Abstract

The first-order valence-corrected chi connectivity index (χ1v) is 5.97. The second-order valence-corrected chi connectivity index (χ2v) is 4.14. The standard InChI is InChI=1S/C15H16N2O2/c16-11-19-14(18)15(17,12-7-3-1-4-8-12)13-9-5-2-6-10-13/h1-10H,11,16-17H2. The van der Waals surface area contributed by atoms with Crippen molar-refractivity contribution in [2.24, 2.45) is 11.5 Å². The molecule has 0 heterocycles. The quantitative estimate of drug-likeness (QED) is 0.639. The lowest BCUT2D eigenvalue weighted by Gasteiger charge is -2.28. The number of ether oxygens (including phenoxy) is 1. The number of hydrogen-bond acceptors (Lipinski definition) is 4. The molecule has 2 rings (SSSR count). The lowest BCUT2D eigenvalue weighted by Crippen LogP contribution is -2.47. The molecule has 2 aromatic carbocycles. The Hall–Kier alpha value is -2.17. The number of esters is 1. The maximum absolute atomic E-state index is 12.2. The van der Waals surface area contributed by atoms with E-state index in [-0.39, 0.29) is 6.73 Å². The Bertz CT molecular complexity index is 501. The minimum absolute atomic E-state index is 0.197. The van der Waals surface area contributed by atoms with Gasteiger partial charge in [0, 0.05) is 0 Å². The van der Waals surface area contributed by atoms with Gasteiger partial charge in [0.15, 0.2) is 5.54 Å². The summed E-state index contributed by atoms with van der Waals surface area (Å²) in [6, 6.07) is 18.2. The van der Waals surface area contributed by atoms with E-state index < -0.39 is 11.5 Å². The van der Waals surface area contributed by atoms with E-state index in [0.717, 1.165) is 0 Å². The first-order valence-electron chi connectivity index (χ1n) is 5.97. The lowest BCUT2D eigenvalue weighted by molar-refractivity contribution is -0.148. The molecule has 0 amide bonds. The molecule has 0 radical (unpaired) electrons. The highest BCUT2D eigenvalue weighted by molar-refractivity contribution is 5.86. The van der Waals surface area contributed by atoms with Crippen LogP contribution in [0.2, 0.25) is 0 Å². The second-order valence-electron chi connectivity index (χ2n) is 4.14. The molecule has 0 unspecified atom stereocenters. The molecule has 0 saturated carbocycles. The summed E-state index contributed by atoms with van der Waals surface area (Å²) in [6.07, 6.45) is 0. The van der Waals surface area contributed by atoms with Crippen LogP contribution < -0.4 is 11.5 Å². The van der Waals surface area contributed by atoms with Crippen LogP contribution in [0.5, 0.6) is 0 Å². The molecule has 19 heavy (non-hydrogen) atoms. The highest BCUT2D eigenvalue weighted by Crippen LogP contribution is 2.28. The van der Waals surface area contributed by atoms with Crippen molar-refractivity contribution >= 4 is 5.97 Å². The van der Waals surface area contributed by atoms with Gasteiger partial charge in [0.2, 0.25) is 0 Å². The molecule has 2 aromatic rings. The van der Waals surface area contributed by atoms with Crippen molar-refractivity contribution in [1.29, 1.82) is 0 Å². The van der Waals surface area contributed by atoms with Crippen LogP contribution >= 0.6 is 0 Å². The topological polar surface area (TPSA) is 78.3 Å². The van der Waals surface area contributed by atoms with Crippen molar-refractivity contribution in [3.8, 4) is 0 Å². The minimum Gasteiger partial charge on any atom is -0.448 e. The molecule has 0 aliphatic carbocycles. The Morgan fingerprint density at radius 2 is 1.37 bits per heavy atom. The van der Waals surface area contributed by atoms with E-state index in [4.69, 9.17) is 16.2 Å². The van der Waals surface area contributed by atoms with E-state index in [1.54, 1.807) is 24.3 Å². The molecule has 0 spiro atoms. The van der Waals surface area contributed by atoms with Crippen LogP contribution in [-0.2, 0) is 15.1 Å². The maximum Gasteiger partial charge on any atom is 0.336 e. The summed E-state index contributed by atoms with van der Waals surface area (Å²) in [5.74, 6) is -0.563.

A single crystal of natural berthierite, FeSb2S4, was investigated at high pressure by means of X-ray diffraction using a diamond-anvil cell equipped with diamond backing plates. No phase transitions were indicated up to 8 GPa. The third-order Birch–Murnaghan equation of state, calculated using high-accuracy volume–pressure data up to 8.05 GPa, gave the following coefficients: V0 = 608.78(7) Å3, KT0 = 37.2(2) GPa and K′ = 7.0(1). The evolution of the structure as a function of pressure has been determined at seven different pressures up to 7.41 GPa. As in other structures with stereochemically active lone-electron pairs (LEP), the Sb3+ LEP, influencing long Sb–S bonds in berthierite, accommodate most of the compression. The Fe octahedron, which is the stiffest coordination polyhedron in berthierite, increases its distortion until approximately 5 GPa, but shows pronounced stiffening at higher pressures. This deformation at high pressures can be related to an increase in the Jahn–Teller effect on the Fe2+ coordination. The influence of Fe on compressional behavior makes a distinct difference between the compression of berthierite and that of stibnite, Sb2S3. The bridging Fe coordination between the structural rods in berthierite makes it stiffer. This, together with the direct structural relation to the analogous PbBi2S4, galenobismutite, makes the compressional characteristics of berthierite more akin to those of galenobismutite, despite quantitative differences in the stereochemical expression of the LEP of Sb3+ and Bi3+.

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